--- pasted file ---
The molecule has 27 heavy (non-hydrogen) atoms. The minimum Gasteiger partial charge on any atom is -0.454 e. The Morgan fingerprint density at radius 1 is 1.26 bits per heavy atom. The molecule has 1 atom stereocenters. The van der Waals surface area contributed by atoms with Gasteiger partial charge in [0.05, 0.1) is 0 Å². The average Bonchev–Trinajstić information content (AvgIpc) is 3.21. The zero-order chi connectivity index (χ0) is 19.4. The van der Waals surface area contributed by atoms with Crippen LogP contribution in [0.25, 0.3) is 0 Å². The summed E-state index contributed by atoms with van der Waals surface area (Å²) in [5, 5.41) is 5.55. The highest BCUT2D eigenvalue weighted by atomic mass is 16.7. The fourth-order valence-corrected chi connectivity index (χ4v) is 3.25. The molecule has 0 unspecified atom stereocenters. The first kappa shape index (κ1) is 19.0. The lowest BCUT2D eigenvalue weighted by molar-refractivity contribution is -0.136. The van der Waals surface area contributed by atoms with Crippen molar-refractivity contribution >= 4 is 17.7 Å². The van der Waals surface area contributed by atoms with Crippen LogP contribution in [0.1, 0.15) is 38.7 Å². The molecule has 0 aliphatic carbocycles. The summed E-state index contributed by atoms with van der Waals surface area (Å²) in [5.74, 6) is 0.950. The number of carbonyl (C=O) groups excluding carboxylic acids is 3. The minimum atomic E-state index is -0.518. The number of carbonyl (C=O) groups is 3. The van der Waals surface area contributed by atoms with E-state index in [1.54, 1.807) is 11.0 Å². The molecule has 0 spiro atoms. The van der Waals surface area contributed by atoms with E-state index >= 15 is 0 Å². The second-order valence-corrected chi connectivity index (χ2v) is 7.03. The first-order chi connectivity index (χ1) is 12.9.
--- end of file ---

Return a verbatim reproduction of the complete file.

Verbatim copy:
The molecule has 27 heavy (non-hydrogen) atoms. The minimum Gasteiger partial charge on any atom is -0.454 e. The Morgan fingerprint density at radius 1 is 1.26 bits per heavy atom. The molecule has 1 atom stereocenters. The van der Waals surface area contributed by atoms with Gasteiger partial charge in [0.05, 0.1) is 0 Å². The average Bonchev–Trinajstić information content (AvgIpc) is 3.21. The zero-order chi connectivity index (χ0) is 19.4. The van der Waals surface area contributed by atoms with Crippen LogP contribution in [0.25, 0.3) is 0 Å². The summed E-state index contributed by atoms with van der Waals surface area (Å²) in [5, 5.41) is 5.55. The highest BCUT2D eigenvalue weighted by atomic mass is 16.7. The fourth-order valence-corrected chi connectivity index (χ4v) is 3.25. The molecule has 0 unspecified atom stereocenters. The first kappa shape index (κ1) is 19.0. The lowest BCUT2D eigenvalue weighted by molar-refractivity contribution is -0.136. The van der Waals surface area contributed by atoms with Crippen molar-refractivity contribution >= 4 is 17.7 Å². The van der Waals surface area contributed by atoms with Crippen LogP contribution in [0.1, 0.15) is 38.7 Å². The molecule has 0 aliphatic carbocycles. The summed E-state index contributed by atoms with van der Waals surface area (Å²) in [5.74, 6) is 0.950. The number of carbonyl (C=O) groups excluding carboxylic acids is 3. The minimum atomic E-state index is -0.518. The number of carbonyl (C=O) groups is 3. The van der Waals surface area contributed by atoms with E-state index in [1.54, 1.807) is 11.0 Å². The molecule has 0 spiro atoms. The van der Waals surface area contributed by atoms with E-state index >= 15 is 0 Å². The second-order valence-corrected chi connectivity index (χ2v) is 7.03. The first-order chi connectivity index (χ1) is 12.9.